Banned Book Sales Skyrocketing Isn’t the Win People Think It Is
What happens when the giving stops?
Art Spiegelman’s graphic novel memoir Maus remains in the news cycle because it makes people feel very angry, or very (for lack of a better word) fuzzy. The anger comes from those who are rightfully horrified to learn of recent censorship efforts by those seeking to downplay the holocaust to preteens. The “fuzzy feeling” comes from those celebrating Maus‘ climb back into the bestsellers list.
Some comic book shops are straight-up giving away copies of the Pulitzer Prize-winning work. I understand the knee-jerk reaction to see this as a win or feel like we “pwnd” neo-Nazi’s and conservative parents, but this sales boost will not fix the problem. Also, it represents tiny fraction of what has happened in the recent wave of censorship efforts against books, schools, and libraries.
Before I go any further, authors and smaller booksellers get a pass. They weren’t the targets and are trying to find the good in a never-ending sea of bad. Some, like author George M. Johnson, take these bans as an opportunity to speak up and directly to the youth targeted.
In addition to participating in larger segments featuring many voices affected by these bans, Johnson has also taken their advocacy into long-form interview spaces like Marc Lamont Hill’s show. Johnson explained, “When we have queer writing in YA, a lot of it is fictionalized, so people get to say, ‘Oh wow, that would be really sad if that happened to someone.’ Because I wrote a truthful story, people can’t deny the truth. Realistically this is just a fight against the truth.”
All the unnamed authors left behind
Regardless of political leanings, outrage is social currency. Even the short-term sales boost and visibility don’t affect all authors equally, once these bans hit. In many high-profile book censorship circumstances, lawmakers and administrators pull multiple books from the shelves or place them “under review.” Many people only hear about the most recognized titles or sensational stories. This is not accusatory—if you look at our coverage on it the last few months, I have danced this line, too.
Part of the reason is that these lists are so extensive. In Texas, the state is reviewing (in the process of removing) over 800 books. Instead of listing them all, we need to name some and link to the complete list. Then, we can move to the context and why people should care about all the books. Not everybody has heard of every book, so news stories on these subjects often wind up with nods to marginalized authors sprinkled in among the high-profile titles (often by cis-white authors). This has been especially apparent in the cases like those of late, where titles are under attack for so-called “critical race theory,” “reverse racism,” or something along the lines of “normalizing harmful behavior.”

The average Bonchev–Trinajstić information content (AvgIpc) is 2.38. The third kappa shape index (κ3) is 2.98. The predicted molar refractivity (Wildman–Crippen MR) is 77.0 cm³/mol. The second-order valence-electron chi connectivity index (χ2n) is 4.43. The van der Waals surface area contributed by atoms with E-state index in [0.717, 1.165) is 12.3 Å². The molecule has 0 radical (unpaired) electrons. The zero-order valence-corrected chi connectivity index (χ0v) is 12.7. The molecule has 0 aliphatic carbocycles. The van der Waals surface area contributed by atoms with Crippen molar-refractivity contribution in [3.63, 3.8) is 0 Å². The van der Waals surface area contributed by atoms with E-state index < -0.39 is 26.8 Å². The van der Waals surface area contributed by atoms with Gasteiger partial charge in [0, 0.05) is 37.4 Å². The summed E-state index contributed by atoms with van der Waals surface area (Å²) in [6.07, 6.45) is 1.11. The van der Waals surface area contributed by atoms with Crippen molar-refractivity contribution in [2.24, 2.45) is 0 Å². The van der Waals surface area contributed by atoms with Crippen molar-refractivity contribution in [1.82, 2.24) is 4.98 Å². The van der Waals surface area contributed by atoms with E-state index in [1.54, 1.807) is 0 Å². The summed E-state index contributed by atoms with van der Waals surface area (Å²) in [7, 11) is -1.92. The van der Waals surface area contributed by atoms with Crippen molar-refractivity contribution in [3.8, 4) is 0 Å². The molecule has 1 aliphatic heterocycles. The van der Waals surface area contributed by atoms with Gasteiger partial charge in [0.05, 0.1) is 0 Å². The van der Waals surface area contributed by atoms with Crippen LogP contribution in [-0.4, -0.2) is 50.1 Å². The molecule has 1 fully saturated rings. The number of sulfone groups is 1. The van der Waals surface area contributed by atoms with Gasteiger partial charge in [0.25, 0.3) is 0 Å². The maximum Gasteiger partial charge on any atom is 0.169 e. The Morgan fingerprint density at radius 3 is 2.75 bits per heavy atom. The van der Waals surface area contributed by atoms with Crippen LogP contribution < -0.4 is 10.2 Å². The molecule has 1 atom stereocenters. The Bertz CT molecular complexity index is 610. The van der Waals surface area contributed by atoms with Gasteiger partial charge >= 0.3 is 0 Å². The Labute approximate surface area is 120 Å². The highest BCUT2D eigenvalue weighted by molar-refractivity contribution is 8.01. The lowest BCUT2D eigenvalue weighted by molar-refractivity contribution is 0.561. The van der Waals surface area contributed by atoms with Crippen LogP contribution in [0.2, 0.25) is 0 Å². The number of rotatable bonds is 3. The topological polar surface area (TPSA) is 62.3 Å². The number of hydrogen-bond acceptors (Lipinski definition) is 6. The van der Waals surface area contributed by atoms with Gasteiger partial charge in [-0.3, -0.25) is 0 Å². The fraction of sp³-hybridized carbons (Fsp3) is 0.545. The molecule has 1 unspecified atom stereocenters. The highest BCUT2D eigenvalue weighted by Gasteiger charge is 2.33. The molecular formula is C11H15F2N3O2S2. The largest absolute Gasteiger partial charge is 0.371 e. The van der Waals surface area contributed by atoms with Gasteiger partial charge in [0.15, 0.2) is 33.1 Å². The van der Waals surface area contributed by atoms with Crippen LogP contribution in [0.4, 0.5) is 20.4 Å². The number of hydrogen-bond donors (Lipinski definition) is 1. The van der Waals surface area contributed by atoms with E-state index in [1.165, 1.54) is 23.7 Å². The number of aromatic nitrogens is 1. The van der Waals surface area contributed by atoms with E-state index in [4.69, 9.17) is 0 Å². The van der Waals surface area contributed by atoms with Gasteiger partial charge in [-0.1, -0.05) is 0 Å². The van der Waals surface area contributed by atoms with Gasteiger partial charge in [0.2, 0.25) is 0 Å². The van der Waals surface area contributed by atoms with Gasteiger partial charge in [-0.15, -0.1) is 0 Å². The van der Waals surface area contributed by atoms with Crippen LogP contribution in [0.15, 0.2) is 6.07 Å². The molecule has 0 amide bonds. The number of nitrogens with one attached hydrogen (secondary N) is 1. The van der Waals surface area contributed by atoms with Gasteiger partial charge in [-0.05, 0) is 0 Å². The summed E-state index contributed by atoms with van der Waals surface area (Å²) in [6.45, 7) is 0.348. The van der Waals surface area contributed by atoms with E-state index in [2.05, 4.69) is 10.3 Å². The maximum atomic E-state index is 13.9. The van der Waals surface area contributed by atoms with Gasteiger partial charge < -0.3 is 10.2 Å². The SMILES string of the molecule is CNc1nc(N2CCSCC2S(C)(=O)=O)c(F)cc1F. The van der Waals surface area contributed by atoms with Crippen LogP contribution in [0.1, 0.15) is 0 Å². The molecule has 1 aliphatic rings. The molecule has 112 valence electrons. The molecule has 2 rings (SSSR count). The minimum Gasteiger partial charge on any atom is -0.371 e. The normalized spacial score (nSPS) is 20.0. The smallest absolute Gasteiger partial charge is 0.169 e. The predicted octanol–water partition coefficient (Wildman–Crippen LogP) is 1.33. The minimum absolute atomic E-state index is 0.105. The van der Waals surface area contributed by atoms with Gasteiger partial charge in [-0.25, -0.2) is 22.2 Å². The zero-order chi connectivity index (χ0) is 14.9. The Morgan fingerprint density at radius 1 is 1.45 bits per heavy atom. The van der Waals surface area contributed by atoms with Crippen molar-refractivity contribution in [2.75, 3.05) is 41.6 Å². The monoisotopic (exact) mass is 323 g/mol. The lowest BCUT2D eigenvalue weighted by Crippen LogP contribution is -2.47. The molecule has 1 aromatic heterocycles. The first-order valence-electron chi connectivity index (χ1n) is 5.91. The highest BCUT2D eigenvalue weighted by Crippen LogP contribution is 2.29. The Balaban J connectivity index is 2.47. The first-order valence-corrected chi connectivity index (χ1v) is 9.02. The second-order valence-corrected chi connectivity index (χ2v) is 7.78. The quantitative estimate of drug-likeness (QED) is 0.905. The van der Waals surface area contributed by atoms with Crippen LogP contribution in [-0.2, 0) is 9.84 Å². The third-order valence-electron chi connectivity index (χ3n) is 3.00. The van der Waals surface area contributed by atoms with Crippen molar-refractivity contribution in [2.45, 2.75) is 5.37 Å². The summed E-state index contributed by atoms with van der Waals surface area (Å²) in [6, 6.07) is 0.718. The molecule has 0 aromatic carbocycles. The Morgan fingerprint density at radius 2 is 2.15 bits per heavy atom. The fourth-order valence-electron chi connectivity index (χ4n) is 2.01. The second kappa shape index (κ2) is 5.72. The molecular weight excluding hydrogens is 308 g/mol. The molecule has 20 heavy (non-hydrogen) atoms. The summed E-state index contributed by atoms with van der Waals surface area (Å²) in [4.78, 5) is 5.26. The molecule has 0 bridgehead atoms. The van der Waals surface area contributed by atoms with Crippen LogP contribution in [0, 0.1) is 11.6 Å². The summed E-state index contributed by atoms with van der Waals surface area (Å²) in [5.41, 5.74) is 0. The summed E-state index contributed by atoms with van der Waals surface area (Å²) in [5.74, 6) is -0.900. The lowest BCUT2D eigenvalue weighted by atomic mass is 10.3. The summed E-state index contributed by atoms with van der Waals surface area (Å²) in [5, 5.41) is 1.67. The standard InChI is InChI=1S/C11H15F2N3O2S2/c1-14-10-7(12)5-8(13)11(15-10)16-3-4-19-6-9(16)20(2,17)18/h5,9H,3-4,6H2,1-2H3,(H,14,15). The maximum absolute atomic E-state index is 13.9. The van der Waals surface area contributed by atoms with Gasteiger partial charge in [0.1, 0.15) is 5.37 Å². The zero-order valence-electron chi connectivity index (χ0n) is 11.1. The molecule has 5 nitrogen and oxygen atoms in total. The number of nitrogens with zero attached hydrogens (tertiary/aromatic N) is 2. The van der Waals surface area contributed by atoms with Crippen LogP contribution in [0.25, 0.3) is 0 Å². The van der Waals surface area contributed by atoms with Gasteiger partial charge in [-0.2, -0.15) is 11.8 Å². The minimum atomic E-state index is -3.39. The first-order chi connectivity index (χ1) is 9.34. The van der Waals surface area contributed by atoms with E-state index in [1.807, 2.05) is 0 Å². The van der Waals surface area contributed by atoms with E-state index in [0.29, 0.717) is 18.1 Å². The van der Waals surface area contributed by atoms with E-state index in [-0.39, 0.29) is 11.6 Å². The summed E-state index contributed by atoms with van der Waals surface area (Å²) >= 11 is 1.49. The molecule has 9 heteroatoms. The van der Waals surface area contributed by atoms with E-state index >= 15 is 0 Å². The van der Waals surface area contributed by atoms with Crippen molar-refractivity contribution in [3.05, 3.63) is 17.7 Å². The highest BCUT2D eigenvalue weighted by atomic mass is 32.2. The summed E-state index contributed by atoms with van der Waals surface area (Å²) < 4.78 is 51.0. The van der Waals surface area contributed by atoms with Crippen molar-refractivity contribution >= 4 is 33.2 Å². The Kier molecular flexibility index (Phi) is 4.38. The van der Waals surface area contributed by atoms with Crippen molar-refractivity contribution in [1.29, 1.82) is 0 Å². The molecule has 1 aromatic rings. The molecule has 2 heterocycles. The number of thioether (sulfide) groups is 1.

This creates a feedback loop, and most authors whose books end up on a banned or censored list, regardless of background, will not get a significant boost in sales, even if those sales could balance out the harm.
The end game for the bans
The urge to out-fundraise works in politics more often than it should but doesn’t work with most other social problems. Opening pocketbooks helps, but money alone won’t fix these problems. People will donate to such and such organizations and think that will lead to the issue will being resolved.
From advocating for literally setting books on fire to suggesting replacing emptying shelves with extra copies of the Bible, those pursuing this censorship aren’t even half subtle about the goal. When these books are banned and censored, young people will not see themselves represented in their community and may think reading is not for them or people like them. In the case of historical books, people will spread ignorant, whitewashed versions of longstanding issues.
When Johnson’s All Boys Aren’t Blue is banned from school libraries (assuming any LGBT fiction goes under the radar), children who express gender outside “the norm” don’t get to see themselves or their families. The goal of these bans is to negate access, limit the imagination, and assert a limited framework of cultural dominance. In the case of Maus‘ removal from a Tennessee district’s 8th-grade curriculum, even if someone handed every 8th-grade child a copy of this book, they will not have a dedicated space (like a classroom with a trained facilitator, a.k.a. a teacher) to discuss its themes, historical context, and metaphors.
Once a book is banned, it’s a domino effect of consequences that can’t be out-fundraised. Authors of these banned books will not be invited to speaking events, signings, etc., because their book, against all odds, was published but only made available to those with money, not for the public good. This ripples further into library programming discussions, as well as book displays, and the effects are immeasurable.
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